I will say that this camera is all about compromise, as any all-in-product tends to be. It’s not the smallest or lightest option you can find. It’s not the one with the biggest lens. It’s not the biggest sensor, either. When people talk about “good enough,” the RX10 is pretty much a perfect example in almost every respect. It has good enough AF. It has a good enough sensor. It has good enough features. It has more than good enough handling. And it has a fantastic lens that’s versatile, and some really excellent video abilities, including the ability to export uncompressed 1080P/60 video if you need it.
Some might think it a little pricey, but it’s a well made camera and has that Zeiss-designed lens out front that’s pretty special. It can even shoot silently if you need to, and it has WiFi that mostly works well. I will say that the JPEG rendering needs a bit of tweaking to look its best and it’s not a continuous burst shooting camera, but again, it’s all-in-one, something has to give.
Let me put it this way, if someone offered you a 24-200mm f/2.8 Zeiss lens for US$1000, would you buy it? Yes, and you get a free camera ;~). A darned good camera.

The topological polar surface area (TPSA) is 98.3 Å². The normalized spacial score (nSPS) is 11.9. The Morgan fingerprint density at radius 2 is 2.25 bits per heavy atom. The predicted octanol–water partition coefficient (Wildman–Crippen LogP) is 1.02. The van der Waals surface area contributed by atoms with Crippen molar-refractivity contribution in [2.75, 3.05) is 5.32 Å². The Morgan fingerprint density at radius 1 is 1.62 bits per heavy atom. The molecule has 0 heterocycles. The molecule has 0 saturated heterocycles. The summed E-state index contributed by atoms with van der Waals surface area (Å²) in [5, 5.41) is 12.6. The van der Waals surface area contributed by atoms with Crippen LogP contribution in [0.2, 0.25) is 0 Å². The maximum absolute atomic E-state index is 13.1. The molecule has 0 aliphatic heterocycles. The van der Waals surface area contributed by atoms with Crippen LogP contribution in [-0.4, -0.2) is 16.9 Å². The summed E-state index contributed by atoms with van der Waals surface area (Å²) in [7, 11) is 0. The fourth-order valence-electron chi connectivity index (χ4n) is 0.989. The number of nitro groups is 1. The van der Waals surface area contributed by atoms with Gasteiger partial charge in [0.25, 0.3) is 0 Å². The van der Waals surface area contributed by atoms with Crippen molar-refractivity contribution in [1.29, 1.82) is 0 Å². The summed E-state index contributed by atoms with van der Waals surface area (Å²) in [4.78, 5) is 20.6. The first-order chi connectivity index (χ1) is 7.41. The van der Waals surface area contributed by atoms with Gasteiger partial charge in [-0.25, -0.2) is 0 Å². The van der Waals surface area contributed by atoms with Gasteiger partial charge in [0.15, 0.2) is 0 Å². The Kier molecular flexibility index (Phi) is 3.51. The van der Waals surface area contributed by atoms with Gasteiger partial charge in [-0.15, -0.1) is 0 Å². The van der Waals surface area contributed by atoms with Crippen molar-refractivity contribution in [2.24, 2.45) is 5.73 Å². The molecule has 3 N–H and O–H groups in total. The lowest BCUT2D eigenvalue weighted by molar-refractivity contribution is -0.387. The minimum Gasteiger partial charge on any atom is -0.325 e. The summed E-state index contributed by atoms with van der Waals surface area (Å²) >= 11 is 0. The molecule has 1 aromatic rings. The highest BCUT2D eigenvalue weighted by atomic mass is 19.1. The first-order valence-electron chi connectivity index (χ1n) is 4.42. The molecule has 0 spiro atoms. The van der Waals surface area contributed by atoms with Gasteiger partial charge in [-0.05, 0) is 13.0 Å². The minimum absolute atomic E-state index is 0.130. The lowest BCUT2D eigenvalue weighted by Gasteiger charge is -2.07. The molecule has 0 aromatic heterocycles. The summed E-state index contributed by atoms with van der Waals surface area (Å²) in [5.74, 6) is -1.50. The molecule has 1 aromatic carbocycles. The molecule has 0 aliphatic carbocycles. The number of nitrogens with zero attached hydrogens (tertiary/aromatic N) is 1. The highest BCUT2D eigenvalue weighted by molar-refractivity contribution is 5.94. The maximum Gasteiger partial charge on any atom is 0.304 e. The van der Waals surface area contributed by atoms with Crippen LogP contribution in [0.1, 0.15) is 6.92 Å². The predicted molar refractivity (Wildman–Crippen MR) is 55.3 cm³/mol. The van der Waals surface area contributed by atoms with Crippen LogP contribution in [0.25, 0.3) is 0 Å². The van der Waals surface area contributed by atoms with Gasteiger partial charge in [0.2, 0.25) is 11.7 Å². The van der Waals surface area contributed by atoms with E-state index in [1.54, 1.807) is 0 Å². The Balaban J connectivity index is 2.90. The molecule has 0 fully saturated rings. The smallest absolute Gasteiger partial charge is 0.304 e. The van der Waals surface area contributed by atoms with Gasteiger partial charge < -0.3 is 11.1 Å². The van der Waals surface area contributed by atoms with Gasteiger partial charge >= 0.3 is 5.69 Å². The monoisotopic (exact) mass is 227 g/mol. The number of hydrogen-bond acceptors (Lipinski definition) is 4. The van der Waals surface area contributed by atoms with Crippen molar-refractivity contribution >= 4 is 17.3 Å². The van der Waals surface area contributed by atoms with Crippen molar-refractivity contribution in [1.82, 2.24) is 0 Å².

Best All-Around Mirrorless Camera
Okay, this is a tough call. A really tough call because a lot of companies upped their game in the past year or two. The candidates are: Fujifilm X-T1, Olympus OM-D E-M1, Sony A6000, Sony A7. If I had any experience with it, I might be tempted to put the Samsung NX1 in that list, too.
The winner is…
…well, okay, a bit more. The interesting thing about the four cameras I mentioned is that the lens sets are diverging. Since you buy a mirrorless camera for the interchangeable lenses (otherwise why not the all-around RX10?), I think everyone has to think about what they value in lenses. Here’s how it breaks down for me: